Now with five restaurants and one chef, how does that work? How does Robert ensure no undercooked mussels leave the kitchen at Mussel Bar in Atlantic City, while keeping diners in Alexandria on the edge of their seats at Brabo? How does he ensure the frites attain a perfect crisp at Brasserie Beck on K Street without ignoring the couple who are about to ignore the perfect red pairing with the wood fired prosciutto tart at the Tasting Room? Unfortunately for Robert, a motorcycle enthusiast, they have yet to develop an American chopper that is capable of barreling down the beltway at Mach speed.

Robert, the restaurateur – not chef, has instead developed a pool of talent and devised a network of various restaurant personnel that pride themselves in attention to detail and good food. At Wildwood kitchen in Bethesda, five of his most loyal employees have gone into a partnership with him as he as awarded them with part ownership. This is something they do not teach you in culinary school. Last summer the current chef de cuisine at Brabo, Chris Watson, put in his resignation as he was headed to Merrifield to open Ovvio Osteria, and Robert did not have a difficult decision in his hands. He asked his former executive sous chef at Marcel’s, who had left the year before to work on his own project, to return and fire up the burners adjacent to the Lorien Hotel & Spa. Enter Harper McClure, who clearly defies his seemingly young and gangly appearance, as he is as sharp in the kitchen as he is on his resume. A bit of a culinary renaissance man, McClure has gone to all of the ‘right’ institutions, worked with food more intimately on the agricultural level, and put his time in working for Robert.

As chef de cuisine, McClure is given the unique opportunity to bring his own culinary vision to Brabo. His preparation of Brabo’s smoked duck carpaccio is evidence that he does not fear ingenuity yet maintains advanced culinary capabilities. Cured in their wine cellar, and smoked over mesquite – McClure has oddly added this rich yet thinly sliced delight with vanilla essence and candied quince, garnished with Thai basil. The end result is remarkable and is enough to make a foodie’s taste buds stand up and sing.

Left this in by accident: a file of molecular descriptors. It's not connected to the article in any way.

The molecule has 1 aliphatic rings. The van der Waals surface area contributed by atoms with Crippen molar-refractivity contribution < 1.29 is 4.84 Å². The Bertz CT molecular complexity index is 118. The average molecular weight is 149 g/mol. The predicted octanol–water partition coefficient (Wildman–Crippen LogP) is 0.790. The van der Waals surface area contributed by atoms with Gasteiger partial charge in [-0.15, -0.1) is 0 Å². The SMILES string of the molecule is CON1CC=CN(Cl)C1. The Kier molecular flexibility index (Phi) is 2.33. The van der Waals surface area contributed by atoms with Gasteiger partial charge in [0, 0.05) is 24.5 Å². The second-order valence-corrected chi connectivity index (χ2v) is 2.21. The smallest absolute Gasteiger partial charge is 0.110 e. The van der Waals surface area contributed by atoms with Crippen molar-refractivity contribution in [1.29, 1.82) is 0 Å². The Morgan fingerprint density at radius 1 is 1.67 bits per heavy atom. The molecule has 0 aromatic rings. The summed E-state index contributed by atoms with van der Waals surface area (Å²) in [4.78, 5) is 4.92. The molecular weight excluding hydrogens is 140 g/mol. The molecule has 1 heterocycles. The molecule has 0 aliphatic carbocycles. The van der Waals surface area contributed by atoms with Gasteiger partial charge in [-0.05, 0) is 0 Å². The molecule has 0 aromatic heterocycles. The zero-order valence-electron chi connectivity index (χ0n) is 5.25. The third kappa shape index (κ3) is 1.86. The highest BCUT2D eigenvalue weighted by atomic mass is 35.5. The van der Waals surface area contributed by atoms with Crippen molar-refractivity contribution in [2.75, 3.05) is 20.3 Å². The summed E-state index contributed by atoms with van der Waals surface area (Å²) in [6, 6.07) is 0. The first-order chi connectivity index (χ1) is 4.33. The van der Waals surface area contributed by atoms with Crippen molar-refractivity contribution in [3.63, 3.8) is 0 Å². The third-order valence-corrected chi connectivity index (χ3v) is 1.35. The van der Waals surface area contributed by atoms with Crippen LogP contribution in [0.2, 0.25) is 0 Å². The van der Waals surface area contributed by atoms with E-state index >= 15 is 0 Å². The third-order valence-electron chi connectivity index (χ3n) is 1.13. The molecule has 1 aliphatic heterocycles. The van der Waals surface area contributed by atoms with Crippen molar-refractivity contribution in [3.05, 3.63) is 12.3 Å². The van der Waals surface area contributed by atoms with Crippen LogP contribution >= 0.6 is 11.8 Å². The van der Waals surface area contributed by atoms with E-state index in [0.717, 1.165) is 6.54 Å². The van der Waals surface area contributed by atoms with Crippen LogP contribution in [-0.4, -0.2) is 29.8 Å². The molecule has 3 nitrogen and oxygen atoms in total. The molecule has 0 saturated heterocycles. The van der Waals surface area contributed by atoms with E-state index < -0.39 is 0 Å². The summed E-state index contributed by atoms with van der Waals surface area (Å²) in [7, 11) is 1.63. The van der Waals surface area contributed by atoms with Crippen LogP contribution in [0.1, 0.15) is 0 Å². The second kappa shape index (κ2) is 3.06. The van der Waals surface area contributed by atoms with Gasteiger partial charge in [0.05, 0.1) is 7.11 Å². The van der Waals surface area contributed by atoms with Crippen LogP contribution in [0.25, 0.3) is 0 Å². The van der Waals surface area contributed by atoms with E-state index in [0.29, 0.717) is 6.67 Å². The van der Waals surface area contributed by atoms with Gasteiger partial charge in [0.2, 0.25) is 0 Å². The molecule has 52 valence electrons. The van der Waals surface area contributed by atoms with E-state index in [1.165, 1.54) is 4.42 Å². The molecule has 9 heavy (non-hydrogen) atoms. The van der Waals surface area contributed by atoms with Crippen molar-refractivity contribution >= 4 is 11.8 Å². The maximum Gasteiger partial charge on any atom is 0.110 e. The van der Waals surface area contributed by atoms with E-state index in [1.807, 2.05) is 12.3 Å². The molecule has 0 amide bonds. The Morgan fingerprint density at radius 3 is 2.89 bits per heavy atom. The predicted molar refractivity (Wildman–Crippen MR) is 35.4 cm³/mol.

Now if you find yourself sinking into one of the brown leather dining chairs during the weekend dinner rush and cannot choose between the smartly developed Norwegian salmon or the incredibly tender cacao braised beef entrees, do not fret. In fact, Brabo is very friendly to those who are less versed in the often-confusing jargon of a fine dining establishment. Brabo’s staff is incredibly knowledgeable about the tastes and pairings of their offerings – as sommeliers Matty Fanning and Matthew Carroll have been given the reigns of a quite extensive wine list. Their passion for their craft is quite palpable, as they are well versed in both oenology and customer service.

Often times diners fall prey to the over-hyping of restaurants by feeding into the marketing tactics of celebrity chef madness. This is not the case at Brabo as restaurateur chef Robert Weidamaier ensures that each of his guests at any of his restaurants are treated with the attention to detail they deserve. RW is not a brand or a gimmick; it is a stamp of approval from one of the most cunning operators on the East Coast.

~ Written by: Vincent Arrunategui